Fires in New Mexico and California continue to spread

Fires In New Mexico And California Continue To Spread

The largest wildfire burning in the United States was spreading toward mountain resort towns in northern New Mexico, where authorities issued another round of evacuation notices.

For its part, a fire that broke out Wednesday afternoon on the coast of Southern California advanced through multi-million dollar mansion estates and burned at least 20 homes, according to fire officials. Winds from the ocean fanned the flames, although they were beginning to die down Wednesday night. No injuries were reported, although several streets were ordered to be evacuated.

The Laguna Niguel fire was relatively small, about 200 acres (81 hectares), but the wind was blowing embers into palm trees, penthouses and dense, dry brush on hillsides and narrow canyons that hadn’t burned in decades, said Brian Fennessy, chief fire officer. Orange County Fire Authority, at a press conference in the evening.

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Fennessy said climate change has turned even small pockets that would previously have been easy to contain into extreme threats to life and property in the West.

As night fell, fire officials in New Mexico said the f astest-moving fire on the eastern front of the Sangre de Cristo Range, south of the Rockies, was moving farther northwest, away from the main population center of New Mexico. the area, Taos, a popular tourist destination 40 miles south of the Colorado border.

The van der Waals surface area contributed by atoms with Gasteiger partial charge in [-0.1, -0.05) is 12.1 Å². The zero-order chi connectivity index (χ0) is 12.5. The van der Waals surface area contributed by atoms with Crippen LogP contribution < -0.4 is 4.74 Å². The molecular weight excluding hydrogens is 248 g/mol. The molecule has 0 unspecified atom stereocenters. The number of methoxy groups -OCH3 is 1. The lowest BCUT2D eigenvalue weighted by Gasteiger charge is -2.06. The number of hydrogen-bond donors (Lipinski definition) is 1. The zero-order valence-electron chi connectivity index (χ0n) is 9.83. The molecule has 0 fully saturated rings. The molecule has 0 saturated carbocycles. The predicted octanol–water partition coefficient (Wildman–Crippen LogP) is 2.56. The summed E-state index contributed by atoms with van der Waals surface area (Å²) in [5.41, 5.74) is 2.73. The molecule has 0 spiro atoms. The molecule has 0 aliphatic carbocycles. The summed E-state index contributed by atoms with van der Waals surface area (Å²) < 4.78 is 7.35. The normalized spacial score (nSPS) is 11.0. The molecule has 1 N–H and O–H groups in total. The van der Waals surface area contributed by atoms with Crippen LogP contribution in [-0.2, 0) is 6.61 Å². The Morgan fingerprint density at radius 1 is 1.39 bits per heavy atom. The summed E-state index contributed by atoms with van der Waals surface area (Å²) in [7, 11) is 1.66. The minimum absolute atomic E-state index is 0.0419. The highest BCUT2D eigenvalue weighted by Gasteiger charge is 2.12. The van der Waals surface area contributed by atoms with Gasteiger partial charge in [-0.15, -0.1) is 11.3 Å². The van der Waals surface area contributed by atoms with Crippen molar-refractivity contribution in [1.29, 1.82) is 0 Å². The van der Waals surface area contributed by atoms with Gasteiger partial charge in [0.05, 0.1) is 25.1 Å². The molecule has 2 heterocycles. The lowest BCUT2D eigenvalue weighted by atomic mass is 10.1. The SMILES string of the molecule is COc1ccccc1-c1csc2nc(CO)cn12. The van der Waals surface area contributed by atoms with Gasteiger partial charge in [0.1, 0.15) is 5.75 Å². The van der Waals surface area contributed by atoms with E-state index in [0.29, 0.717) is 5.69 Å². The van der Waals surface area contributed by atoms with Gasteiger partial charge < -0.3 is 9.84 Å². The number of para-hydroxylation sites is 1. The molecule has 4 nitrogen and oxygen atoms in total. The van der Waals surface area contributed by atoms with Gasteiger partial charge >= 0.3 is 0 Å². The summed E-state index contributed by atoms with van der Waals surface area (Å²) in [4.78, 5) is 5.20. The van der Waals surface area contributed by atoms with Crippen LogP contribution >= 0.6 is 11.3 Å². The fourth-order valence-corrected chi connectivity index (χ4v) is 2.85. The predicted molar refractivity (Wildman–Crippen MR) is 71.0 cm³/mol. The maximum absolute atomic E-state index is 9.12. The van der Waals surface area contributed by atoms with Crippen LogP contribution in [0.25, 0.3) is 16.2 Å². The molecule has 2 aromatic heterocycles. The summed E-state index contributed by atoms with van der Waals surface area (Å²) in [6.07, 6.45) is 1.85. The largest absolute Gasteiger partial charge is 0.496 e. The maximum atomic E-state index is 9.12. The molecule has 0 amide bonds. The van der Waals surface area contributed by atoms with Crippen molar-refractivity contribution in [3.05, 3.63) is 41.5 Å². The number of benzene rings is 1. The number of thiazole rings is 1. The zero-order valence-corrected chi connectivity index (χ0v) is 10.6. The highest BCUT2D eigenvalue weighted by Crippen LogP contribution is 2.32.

“There are no issues in the Taos area right now,” Fire Operations Chief Todd Abel said. “It looks like the fire wants to move to the north and a little bit to the east. But we continue to pay close attention.”

Some aircraft were able to fly over the area to drop fire retardant despite wind gusts exceeding 45 miles per hour in some areas. And some evacuation orders have been lifted on the southern front of the fire near Las Vegas, New Mexico, more than 50 miles south of the fire’s northern perimeter.

Reinforcements for the more than 1,800 firefighting personnel were expected to arrive, and forecasters said conditions would be more favorable over the weekend if firefighters managed to hold the line through another tough stretch into Thursday night.

On Wednesday, embers came out of the most active area of ​​the fire northeast of Mora, falling on dry and unburned territory and expanding the burning surface.

After advancing more than 50 square miles the day before, the fire had burned more than 370 square miles by Wednesday morning. Evacuations were ordered in towns south of the resort town of Angel Fire and east of Taos, where people were also warned to pack up and be ready to go.

The plume of smoke created by the fire could be seen from hundreds of miles away Wednesday afternoon, but it was of more concern to residents of Taos.

“I think everyone is a little bit on edge,” Karina Armijo, a town spokeswoman, said Wednesday. “It’s hard to know what’s going to happen in a week or three, or even tomorrow.”

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